Caltrans has released Rail and the California Economy, a research report investigating how the state’s vast passenger and freight rail system contributes to California’s economy, as well as an overview of opportunities for rail to address the state’s needs and challenges in the future.
“Rail is a fundamental component of our transportation system that plays a strategic role in meeting California’s transportation needs,” said Caltrans Director Malcolm Dougherty. “California’s population is projected to grow by 21 million by 2050 so efficient movement of freight and people, while assuring safety and meeting air-quality goals, will continue to be our focus as we move forward with our plan.”
The research report presents case studies and analysis of rail freight and passenger rail on land use, freeway congestion, the movement of different types of commodities, and the important contributions that these factors play in supporting the state’s economy.
Over $400 billion of United States imports moved through California in 2015. That’s about 18 percent of the national total, and 75 percent of containerized goods leaving the U.S. were transported by rail. Without rail service to and from the ports of Los Angeles and Long Beach, container flows through these ports would be reduced by 39 percent, while port truck traffic would increase by 44 percent.
In addition to freight rail, passenger rail plays a huge role in the state’s economy. The LOSSAN passenger corridor, which is under Amtrak and runs from San Luis Obispo to San Diego, has a positive economic effect on the Southern California region by stimulating growth in terms of residential, industrial and commercial development. Many different LOSSAN-corridor towns have utilized their existing stations as anchors for new transit-oriented development, and catalyst for economic development of their communities.
Regional commuter rail can also generate beneficial economic impacts by providing savings for its passengers, and reduce congestion and travel time for travelers on other modes. The Caltrain system is one of the busiest regional rail services in the country, operating along a 77-mile corridor that extends from San Francisco, through Silicon Valley to San Jose. At the height of the peak commute, there are six trains per hour, each accommodating 1,000 passengers, which correlates to a network capacity of over 4,500 people per hour in each direction. This is the equivalent of adding an additional freeway with two lanes in each direction.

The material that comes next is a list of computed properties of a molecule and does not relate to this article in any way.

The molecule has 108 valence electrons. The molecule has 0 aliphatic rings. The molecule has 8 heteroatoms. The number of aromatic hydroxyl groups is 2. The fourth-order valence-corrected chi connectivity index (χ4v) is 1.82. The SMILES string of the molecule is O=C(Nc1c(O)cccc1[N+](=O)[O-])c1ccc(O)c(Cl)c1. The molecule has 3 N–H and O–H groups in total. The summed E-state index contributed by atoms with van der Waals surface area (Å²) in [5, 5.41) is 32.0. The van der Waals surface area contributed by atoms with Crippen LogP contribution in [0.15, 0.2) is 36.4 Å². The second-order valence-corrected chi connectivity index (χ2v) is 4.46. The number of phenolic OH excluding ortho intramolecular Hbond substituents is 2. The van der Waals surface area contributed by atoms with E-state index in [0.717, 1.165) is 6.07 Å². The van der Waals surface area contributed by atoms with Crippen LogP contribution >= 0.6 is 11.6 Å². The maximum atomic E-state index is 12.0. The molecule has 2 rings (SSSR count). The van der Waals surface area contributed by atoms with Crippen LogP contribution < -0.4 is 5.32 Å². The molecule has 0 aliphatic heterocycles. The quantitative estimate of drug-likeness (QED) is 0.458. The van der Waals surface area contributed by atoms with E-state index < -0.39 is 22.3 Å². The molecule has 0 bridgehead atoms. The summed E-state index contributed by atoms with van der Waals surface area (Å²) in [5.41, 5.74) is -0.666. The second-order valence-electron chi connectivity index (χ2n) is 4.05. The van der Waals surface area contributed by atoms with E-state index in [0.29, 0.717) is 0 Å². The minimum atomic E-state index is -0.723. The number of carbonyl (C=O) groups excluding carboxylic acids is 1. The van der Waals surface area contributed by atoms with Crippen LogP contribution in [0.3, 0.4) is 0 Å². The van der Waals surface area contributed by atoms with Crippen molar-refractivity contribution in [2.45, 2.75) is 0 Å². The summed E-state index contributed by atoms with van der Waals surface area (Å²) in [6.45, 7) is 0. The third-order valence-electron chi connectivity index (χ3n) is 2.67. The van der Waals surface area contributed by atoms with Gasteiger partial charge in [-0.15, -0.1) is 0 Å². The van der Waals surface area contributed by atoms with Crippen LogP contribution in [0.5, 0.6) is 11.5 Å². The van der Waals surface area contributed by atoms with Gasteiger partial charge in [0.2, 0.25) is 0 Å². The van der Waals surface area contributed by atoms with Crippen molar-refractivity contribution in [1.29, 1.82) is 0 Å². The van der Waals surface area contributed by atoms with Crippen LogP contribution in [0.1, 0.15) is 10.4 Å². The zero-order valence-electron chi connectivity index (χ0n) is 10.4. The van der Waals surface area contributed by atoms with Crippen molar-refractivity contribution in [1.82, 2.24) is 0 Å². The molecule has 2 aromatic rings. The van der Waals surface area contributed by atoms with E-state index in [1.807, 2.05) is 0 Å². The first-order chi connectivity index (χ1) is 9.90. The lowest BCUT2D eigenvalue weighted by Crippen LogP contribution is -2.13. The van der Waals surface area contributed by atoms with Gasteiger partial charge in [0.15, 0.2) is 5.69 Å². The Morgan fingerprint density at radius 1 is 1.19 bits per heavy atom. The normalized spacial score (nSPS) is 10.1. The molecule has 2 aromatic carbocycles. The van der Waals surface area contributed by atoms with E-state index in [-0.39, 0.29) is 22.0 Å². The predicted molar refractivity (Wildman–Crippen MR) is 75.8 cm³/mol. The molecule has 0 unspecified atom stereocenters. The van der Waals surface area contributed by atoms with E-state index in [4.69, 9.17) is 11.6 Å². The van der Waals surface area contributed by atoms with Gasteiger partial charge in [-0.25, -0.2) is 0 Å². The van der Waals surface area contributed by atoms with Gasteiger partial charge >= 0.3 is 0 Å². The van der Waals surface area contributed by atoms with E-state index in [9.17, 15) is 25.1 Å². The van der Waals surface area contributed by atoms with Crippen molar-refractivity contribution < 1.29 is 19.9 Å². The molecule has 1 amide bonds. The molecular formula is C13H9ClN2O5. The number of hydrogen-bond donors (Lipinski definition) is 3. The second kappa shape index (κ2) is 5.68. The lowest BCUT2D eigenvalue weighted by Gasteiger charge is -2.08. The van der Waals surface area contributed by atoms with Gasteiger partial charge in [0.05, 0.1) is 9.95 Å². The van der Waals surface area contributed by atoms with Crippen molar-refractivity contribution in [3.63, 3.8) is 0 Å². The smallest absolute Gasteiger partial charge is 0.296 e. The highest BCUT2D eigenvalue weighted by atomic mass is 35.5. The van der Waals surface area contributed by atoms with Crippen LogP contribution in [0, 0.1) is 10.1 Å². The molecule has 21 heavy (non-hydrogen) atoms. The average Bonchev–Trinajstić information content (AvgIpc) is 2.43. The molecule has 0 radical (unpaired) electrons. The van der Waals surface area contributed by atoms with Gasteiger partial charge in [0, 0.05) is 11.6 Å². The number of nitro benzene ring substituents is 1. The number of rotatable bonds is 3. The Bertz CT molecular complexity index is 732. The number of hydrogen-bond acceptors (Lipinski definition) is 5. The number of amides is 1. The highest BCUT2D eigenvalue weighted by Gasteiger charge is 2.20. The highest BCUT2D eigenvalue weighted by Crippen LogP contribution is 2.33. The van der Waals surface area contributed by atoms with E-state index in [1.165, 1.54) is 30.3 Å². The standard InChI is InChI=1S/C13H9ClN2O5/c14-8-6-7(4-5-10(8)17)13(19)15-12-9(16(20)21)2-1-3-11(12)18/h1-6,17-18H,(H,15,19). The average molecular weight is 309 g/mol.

It is estimated that each day, Caltrain riders save over 200 metric tons of gas emissions. Multiplied over the year, 50,000 metric tons of carbon dioxide will be saved, which equals over $1 million on the California cap-and-trade market. The savings is the equivalent of removing more than 10,000 vehicles from the roadway network.
While the report highlights the benefits of developing an efficient and effective rail system it also presents the challenges, such as shared track use, coordinated ticketing, intercounty coordination on funding, maintenance issues, and more consistent bus connections. The report supports the California Transportation Plan 2040 and the 2018 State Rail Plan, and the idea of rail as a fundamental strategy for ensuring the state’s economic competitiveness, preserving and enhancing the environment, and improving the quality of life for California’s residents.
The research report was produced by the Institute of Transportation Studies at the University of California, Berkeley, in cooperation with California State Transportation Agency, Caltrans, University of California Center on Economic Competitiveness in Transportation, and University of California Transportation Center.
View the report at http://www.dot.ca.gov/californiarail/about/background_docs.html.